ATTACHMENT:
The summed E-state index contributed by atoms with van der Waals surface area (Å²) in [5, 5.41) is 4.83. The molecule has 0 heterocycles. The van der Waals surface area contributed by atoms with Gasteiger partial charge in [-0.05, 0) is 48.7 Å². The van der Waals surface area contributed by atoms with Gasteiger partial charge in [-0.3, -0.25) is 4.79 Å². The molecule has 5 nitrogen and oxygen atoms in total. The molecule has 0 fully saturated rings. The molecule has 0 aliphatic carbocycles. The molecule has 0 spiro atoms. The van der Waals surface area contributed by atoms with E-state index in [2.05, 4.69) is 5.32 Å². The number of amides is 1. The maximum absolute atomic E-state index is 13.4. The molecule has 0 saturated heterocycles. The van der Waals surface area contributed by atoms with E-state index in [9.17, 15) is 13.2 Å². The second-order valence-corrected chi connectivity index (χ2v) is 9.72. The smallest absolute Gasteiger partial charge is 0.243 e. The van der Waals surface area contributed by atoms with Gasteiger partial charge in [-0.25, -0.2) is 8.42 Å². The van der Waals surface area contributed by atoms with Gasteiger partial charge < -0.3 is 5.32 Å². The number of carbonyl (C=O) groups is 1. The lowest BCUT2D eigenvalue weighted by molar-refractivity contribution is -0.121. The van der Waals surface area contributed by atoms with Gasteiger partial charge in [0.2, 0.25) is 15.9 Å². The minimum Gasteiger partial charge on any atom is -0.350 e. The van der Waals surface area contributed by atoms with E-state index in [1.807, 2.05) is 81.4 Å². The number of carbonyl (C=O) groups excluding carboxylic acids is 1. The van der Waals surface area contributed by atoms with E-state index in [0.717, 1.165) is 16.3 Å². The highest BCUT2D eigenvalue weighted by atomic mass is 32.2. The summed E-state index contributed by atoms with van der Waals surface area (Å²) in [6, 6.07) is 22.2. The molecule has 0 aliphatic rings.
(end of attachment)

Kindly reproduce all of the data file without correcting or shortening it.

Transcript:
The summed E-state index contributed by atoms with van der Waals surface area (Å²) in [5, 5.41) is 4.83. The molecule has 0 heterocycles. The van der Waals surface area contributed by atoms with Gasteiger partial charge in [-0.05, 0) is 48.7 Å². The van der Waals surface area contributed by atoms with Gasteiger partial charge in [-0.3, -0.25) is 4.79 Å². The molecule has 5 nitrogen and oxygen atoms in total. The molecule has 0 fully saturated rings. The molecule has 0 aliphatic carbocycles. The molecule has 0 spiro atoms. The van der Waals surface area contributed by atoms with E-state index in [2.05, 4.69) is 5.32 Å². The number of amides is 1. The maximum absolute atomic E-state index is 13.4. The molecule has 0 saturated heterocycles. The van der Waals surface area contributed by atoms with E-state index in [9.17, 15) is 13.2 Å². The second-order valence-corrected chi connectivity index (χ2v) is 9.72. The smallest absolute Gasteiger partial charge is 0.243 e. The van der Waals surface area contributed by atoms with Gasteiger partial charge in [-0.25, -0.2) is 8.42 Å². The van der Waals surface area contributed by atoms with Gasteiger partial charge < -0.3 is 5.32 Å². The number of carbonyl (C=O) groups is 1. The lowest BCUT2D eigenvalue weighted by molar-refractivity contribution is -0.121. The van der Waals surface area contributed by atoms with Gasteiger partial charge in [0.2, 0.25) is 15.9 Å². The minimum Gasteiger partial charge on any atom is -0.350 e. The van der Waals surface area contributed by atoms with E-state index in [1.807, 2.05) is 81.4 Å². The number of carbonyl (C=O) groups excluding carboxylic acids is 1. The van der Waals surface area contributed by atoms with E-state index in [0.717, 1.165) is 16.3 Å². The highest BCUT2D eigenvalue weighted by atomic mass is 32.2. The summed E-state index contributed by atoms with van der Waals surface area (Å²) in [6, 6.07) is 22.2. The molecule has 0 aliphatic rings.